A Year of Living Seasonally · Ritual food

Borrowing a tradition

I’ve been a bit busy of late but my Year of Living Seasonally project is still ongoing. Its now late November and my attention has been turning to Christmas but it occurred to me the other day that November gets a bit of a raw deal in terms of calendar celebrations, occasions etc. Musing this over a cuppa I was reminded of Mary Feely’s piece in the Irish Times earlier this month. Here in Ireland it would be fair to say that November is seen by many as a nothing month, or a month to lay off drink in order to gear up for December, or more recently a month when a lot of men become decidedly hairy in a good cause. But in terms of seasonal living and thinking, there’s not a huge lot going on. I grew up in England where “Remember remember the 5th of November” meant huge excitement with bonfires, fireworks and in our house a dinner of baked potatoes and sausage rolls. As a child I was more excited about Bonfire Night than Hallowe’en. Its not marked over here and I still kind of miss it. Ah well.

After reading the article linked above I started thinking about the American holiday of Thanksgiving. I’ve never celebrated or observed it, not being American, having never lived with an American and having never been to America (yet) and so I don’t pretend to be an expert on it. But from what I understand its to do with giving thanks for the harvest (please do correct me if I’m wrong) and that quite appeals to me, again its the idea of marking a turn in the year. So I think I might have a go at doing some kind of a Thanksgiving dinner. I’ve asked a few American friends for the essentials of such a dinner but I’m open to all suggestions! So any Thanksgiving veterans out there, do please share your meal plans/recipes etc with me, I’d love to hear them.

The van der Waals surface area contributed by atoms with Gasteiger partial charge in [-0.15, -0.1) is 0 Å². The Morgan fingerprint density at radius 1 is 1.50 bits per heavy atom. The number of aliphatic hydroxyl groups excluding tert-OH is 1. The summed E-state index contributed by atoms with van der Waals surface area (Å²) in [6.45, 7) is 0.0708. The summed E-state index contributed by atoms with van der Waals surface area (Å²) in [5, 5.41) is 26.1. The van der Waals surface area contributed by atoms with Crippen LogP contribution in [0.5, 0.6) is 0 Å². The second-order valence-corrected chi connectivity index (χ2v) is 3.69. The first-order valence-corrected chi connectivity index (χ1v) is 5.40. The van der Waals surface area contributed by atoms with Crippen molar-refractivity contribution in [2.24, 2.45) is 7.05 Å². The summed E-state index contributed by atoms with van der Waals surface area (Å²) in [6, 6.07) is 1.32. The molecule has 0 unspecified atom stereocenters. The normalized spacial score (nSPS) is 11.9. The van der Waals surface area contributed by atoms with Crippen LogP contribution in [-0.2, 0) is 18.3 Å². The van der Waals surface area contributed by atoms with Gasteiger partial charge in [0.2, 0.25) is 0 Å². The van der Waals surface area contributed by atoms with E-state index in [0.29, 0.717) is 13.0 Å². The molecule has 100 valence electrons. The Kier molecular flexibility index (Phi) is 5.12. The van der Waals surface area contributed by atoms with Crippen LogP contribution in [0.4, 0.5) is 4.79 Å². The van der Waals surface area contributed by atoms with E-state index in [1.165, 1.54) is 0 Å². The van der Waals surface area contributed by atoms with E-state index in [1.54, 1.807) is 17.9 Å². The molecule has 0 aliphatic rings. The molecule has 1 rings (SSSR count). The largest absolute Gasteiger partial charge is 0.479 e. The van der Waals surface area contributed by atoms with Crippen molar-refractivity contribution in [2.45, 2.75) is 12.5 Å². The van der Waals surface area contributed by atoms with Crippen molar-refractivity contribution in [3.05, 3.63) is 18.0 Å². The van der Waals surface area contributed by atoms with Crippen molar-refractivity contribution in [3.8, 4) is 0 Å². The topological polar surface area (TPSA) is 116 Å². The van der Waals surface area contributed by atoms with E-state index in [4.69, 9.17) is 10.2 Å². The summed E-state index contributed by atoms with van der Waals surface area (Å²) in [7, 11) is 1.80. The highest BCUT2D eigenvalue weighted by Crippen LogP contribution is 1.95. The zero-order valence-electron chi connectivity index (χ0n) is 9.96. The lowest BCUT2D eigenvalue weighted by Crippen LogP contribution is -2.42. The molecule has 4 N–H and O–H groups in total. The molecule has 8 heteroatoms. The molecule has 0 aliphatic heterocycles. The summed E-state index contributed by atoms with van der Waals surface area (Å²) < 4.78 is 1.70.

A Year of Living Seasonally

Finally the season changed!

As part of my Year of Living Seasonally, I’ve been trying to pay more attention to changes in the weather and the impact of that on our garden and surroundings. Well November so far has been quite mild and very wet at times and there hasn’t been a whole lot to observe. I am sure you would all get bored with me writing about getting wet in the rain again! But this morning – finally – there was a real sense that winter is here. We woke to the first real frost of the winter and I had a very strong sense of change in the air. The air was beautifully clean and crisp, not so cold as to take my breath away but sharp enough to feel invigorating. The sky was a perfect canvas of blue and the grass crunched as I walked over it. Finally winter is here! I’ve always liked clean cold winter days and today was just a perfect example.IMG_1426 [640x480]IMG_1429IMG_1427 [640x480]

A Year of Living Seasonally

A few things I wasn’t expecting to see today

leaves changing colours in autumnAs part of my Year of Living Seasonally project, I am going to try and spend more time outside observing the seasons and their impact on my surroundings. All too often I spend time outside rushing from one place to the next, or working at something but not really BEING outside. So around noon today I spent about 45 minutes in my garden, just looking, listening. Much of what I saw I expected to see, falling leaves with such a glorious spectrum of colours from green to gold to copper to every shade of brown and finally to black before they decay completely. The last few vivid yellow berries on the rowan tree in the middle of the lower garden, a contrast to the vibrant blue sky. The starkness of branches no longer clothed in leaves but standing naked in the November garden.
Autumn leaves falling Yellow rowan tree berries against blue sky

However I also saw a few things I wasn’t expecting to see: a buttercup in flower, a dandelion holding on to its last few seeds, rose buds on my daughter’s rose bush. Today is November 3rd, Samhain has passed, according to the Celtic calendar we are now in the season of winter. But how much can we take the changing of the seasons for what they used to be? Last week (the last week of October) was incredibly mild, both here in Ireland and in parts of England. I saw a news report from the Tower of London with people in tshirts and shorts. It was 24 degrees!!! It wasn’t that warm here, but average temperatures here last week were around 16 or 17 degrees. Yes, while people were commenting on this, no one seemed terribly surprised. Our climate is most certainly changing. What will living seasonally mean in thirty years time?